The display module contains a transponder, signal processor, CPU, a power source such as a battery pack that may be recharged and a connector control for controlling a latch in response to a command received from the CPU. It additionally contains the displays and the display drivers that are also controlled by the CPU. The ID module may be embedded in the product, while the display module is placed so that it may be seen by the consumer.
The mechanical layout shown in
The electromagnetic plunger is spring loaded to its engagement position in which it enters the port in the connector. By having a slanted surface on the plunger it is possible to engage the display module to the ID module without electrically activating the plunger. However, separation of the modules requires activation of the electromagnetic plunger as a security measure. Also, as shown in the figures, the plunger has electrical contacts, employing slip ring-brush type connectors. In particular the plunger may have a contacting ring making contact with brushes in both modules.
As an alternative to a physical latch, the two components of the tag may communicate with each other via wireless signals (for example by radio frequency or by microwave) electronic or optical signals (for example by infra red signals). The communication may take place in only one direction or involve communication intermediated by an external source and receiver.
For security purposes, at the cash register the display module is disconnected by a checking out process that provides a command to the unit to disconnect once payment is accepted. If the display module is manually disconnected (broken) accidentally or by malice a notification that could trigger an alarm system or alert security personnel, will be transmitted when the any one of the modules passes the pre-determined boundary of the retailer's secured environment.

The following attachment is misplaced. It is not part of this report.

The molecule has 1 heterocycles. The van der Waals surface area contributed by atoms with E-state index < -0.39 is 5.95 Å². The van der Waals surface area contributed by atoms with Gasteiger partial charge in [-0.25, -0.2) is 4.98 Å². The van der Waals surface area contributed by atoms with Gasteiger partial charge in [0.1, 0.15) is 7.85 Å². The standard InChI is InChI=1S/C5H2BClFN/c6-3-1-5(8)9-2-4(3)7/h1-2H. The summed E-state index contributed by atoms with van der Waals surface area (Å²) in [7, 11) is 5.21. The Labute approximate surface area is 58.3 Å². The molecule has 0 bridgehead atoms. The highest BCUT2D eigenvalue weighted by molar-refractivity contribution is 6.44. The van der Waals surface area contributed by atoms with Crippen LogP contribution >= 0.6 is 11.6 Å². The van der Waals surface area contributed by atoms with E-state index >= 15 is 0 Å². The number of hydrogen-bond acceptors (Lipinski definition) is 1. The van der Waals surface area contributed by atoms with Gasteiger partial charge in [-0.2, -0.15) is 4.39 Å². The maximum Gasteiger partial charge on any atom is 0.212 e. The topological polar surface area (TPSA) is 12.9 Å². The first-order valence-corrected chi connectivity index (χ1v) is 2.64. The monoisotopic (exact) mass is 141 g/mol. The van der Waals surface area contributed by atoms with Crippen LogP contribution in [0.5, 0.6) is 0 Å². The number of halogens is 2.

The panel 12A includes a front or display surface 14A, and a back surface 16A. The front surface 14A is conducive to receiving printed indicia thereon such as identifying indicia for the retailer's name 18A, product particulars such as size and color, a bar code 22A, and a stock keeping unit (SKU) number. The panel 12A can be of any size, shape or color to meet the needs of the product to be sold in the retail environment.
An electronic display region 28A is disposed on the front surface 14A of the panel 12A. The electronic display region 28A includes display fields 30A, 32A, 34A (3OA–34A). The display fields are preferably liquid crystal displays (LCDs) or electronic ink. The latter may comprise any indicia responsive to electronic signals that produce a visible image in an appropriate display. Such systems are well known in the art. The fields 30A–34A are electronically connected for separable operation or in conjunction with each other. The display fields 30A–34A may be manipulated from a remote location to display a single price or succession of prices for the goods to which the price tag 12A is attached.